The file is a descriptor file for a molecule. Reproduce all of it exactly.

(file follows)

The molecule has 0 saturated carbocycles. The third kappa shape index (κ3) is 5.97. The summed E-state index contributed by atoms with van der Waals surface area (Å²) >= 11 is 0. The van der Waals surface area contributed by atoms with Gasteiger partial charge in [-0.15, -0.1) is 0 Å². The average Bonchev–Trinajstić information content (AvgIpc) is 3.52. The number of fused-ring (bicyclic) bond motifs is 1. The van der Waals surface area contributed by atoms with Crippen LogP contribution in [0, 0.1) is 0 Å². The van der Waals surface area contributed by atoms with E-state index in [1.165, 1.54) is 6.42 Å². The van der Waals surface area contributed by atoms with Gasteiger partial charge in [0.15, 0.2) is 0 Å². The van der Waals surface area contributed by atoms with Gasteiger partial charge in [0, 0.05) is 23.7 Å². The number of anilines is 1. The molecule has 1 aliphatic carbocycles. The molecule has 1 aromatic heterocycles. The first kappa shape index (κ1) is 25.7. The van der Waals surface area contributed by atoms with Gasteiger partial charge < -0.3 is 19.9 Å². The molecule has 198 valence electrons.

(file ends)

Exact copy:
The molecule has 0 saturated carbocycles. The third kappa shape index (κ3) is 5.97. The summed E-state index contributed by atoms with van der Waals surface area (Å²) >= 11 is 0. The van der Waals surface area contributed by atoms with Gasteiger partial charge in [-0.15, -0.1) is 0 Å². The average Bonchev–Trinajstić information content (AvgIpc) is 3.52. The number of fused-ring (bicyclic) bond motifs is 1. The van der Waals surface area contributed by atoms with Crippen LogP contribution in [0, 0.1) is 0 Å². The van der Waals surface area contributed by atoms with E-state index in [1.165, 1.54) is 6.42 Å². The van der Waals surface area contributed by atoms with Gasteiger partial charge in [0.15, 0.2) is 0 Å². The van der Waals surface area contributed by atoms with Gasteiger partial charge in [0, 0.05) is 23.7 Å². The number of anilines is 1. The molecule has 1 aliphatic carbocycles. The molecule has 1 aromatic heterocycles. The first kappa shape index (κ1) is 25.7. The van der Waals surface area contributed by atoms with Gasteiger partial charge < -0.3 is 19.9 Å². The molecule has 198 valence electrons.